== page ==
UK troops in Afghanistan have received the first batch of versatile, upgraded Panther command and liaison vehicles (PCLV).
The protected Panther vehicles have been fitted with an array of high-tech developments, including a joystick-controlled 7.62mm L7 general purpose machine gun which is operable from within the vehicle using cameras.
The vehicle also makes use of thermal imaging equipment, which allows it to 'see' in the dark.
Minister for Defence Equipment and Support, Quentin Davies, said that a number of essential modifications where key to providing a vehicle fit for the frontline.
"We are confident that the new extremely tough, air-transportable and agile Panther vehicles will provide commanders on the ground with a vital asset suited to a variety of roles and operational environments," Davies said.
The Panther, which weighs over 7t, has also been given extra protection against a range of threats including small arms, blast and anti-personnel mines.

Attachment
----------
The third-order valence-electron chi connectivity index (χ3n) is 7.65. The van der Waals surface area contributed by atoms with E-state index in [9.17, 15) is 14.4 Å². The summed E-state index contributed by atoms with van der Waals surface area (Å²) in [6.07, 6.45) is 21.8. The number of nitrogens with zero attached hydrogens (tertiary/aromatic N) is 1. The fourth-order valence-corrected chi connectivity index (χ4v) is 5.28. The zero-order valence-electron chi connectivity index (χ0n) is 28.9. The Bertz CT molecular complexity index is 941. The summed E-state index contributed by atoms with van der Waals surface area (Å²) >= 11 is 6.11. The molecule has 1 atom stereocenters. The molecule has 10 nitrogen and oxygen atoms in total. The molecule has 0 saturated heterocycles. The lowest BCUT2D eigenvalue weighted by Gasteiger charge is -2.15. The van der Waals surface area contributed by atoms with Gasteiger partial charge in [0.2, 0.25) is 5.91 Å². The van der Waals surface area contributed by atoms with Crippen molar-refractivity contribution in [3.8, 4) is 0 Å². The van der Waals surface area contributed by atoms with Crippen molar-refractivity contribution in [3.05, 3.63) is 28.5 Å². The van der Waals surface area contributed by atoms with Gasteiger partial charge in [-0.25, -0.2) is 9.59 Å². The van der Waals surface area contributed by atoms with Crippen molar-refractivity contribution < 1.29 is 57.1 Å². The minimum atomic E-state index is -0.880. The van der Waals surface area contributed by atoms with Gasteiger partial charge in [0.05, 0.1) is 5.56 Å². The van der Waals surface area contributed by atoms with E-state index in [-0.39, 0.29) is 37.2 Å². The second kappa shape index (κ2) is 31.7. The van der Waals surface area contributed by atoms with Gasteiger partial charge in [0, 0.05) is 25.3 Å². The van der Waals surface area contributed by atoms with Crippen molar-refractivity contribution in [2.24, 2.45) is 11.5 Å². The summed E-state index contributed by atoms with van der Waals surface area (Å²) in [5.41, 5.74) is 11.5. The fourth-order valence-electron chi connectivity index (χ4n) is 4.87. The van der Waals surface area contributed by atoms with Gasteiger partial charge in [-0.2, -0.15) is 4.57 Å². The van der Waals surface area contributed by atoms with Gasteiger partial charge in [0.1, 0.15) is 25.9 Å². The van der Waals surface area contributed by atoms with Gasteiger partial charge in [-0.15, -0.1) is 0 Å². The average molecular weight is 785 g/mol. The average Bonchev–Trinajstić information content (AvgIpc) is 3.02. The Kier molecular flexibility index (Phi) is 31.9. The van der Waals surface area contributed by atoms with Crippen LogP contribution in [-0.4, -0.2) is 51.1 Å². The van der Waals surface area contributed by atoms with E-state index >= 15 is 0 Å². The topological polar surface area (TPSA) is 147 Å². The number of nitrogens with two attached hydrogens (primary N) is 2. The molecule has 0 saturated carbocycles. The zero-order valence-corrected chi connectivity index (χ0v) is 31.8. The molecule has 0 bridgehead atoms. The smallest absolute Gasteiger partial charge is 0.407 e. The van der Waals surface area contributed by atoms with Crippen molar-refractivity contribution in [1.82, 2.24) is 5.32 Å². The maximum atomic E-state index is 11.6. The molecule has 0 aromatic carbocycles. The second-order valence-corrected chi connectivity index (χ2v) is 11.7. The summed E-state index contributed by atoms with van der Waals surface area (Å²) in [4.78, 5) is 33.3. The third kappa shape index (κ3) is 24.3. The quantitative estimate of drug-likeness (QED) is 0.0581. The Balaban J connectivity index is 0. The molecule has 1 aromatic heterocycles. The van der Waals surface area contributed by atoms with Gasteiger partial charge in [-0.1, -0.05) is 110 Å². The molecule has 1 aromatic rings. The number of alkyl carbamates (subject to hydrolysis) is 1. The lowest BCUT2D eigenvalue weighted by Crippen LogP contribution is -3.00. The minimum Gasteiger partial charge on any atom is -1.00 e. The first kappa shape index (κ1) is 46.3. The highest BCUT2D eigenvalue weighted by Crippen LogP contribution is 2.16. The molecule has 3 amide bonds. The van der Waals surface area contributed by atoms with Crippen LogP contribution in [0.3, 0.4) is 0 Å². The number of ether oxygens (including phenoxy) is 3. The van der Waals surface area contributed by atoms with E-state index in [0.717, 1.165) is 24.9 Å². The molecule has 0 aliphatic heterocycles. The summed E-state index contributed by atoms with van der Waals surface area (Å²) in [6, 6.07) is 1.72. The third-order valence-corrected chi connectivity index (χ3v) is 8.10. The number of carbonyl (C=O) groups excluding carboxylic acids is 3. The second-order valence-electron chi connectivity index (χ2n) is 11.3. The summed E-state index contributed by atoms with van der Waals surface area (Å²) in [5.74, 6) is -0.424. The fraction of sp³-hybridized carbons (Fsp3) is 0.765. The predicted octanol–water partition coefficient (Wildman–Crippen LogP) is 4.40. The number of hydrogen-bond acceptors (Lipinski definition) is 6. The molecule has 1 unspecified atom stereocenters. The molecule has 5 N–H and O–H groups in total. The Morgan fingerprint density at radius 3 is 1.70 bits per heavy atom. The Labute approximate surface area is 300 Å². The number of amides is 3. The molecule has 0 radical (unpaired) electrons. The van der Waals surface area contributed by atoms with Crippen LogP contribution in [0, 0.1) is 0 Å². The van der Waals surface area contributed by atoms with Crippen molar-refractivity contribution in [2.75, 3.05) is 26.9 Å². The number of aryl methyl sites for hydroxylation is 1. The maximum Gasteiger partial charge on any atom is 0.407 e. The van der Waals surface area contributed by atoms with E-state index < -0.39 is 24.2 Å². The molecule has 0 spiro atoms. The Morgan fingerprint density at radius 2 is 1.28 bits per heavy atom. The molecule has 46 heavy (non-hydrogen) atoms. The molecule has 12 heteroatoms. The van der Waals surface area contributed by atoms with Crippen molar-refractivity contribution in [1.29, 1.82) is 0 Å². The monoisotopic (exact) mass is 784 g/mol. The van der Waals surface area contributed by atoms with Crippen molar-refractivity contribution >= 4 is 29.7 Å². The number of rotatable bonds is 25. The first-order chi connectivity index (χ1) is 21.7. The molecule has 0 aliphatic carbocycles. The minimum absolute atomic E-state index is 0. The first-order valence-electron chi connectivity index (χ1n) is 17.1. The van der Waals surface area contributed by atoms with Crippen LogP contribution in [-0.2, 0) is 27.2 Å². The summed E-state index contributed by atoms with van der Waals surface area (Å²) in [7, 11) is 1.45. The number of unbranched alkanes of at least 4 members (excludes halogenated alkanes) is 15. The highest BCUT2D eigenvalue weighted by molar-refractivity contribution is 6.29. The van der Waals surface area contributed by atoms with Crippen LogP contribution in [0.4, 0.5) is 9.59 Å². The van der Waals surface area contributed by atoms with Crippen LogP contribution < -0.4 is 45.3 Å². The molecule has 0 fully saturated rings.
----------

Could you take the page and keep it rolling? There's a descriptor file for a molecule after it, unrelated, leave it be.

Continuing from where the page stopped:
During a series of hot weather trials the vehicles where fitted with a rear view camera for improved situational awareness, protected engine compartment, the addition of a fourth crew member and theatre-specific electronic countermeasures.
The vehicles have been delivered first to the RAF regiment and the army's close support logistics regiment. More vehicles are expected to be delivered to Afghanistan later this month.
More than 400 Panthers are being assembled by BAE Systems under a £160m contract. The Panther is intended to replace military vehicles including the combat reconnaissance vehicle, fighting vehicle 430, Saxon and Land Rover truck utility medium.
By Daniel Garrun.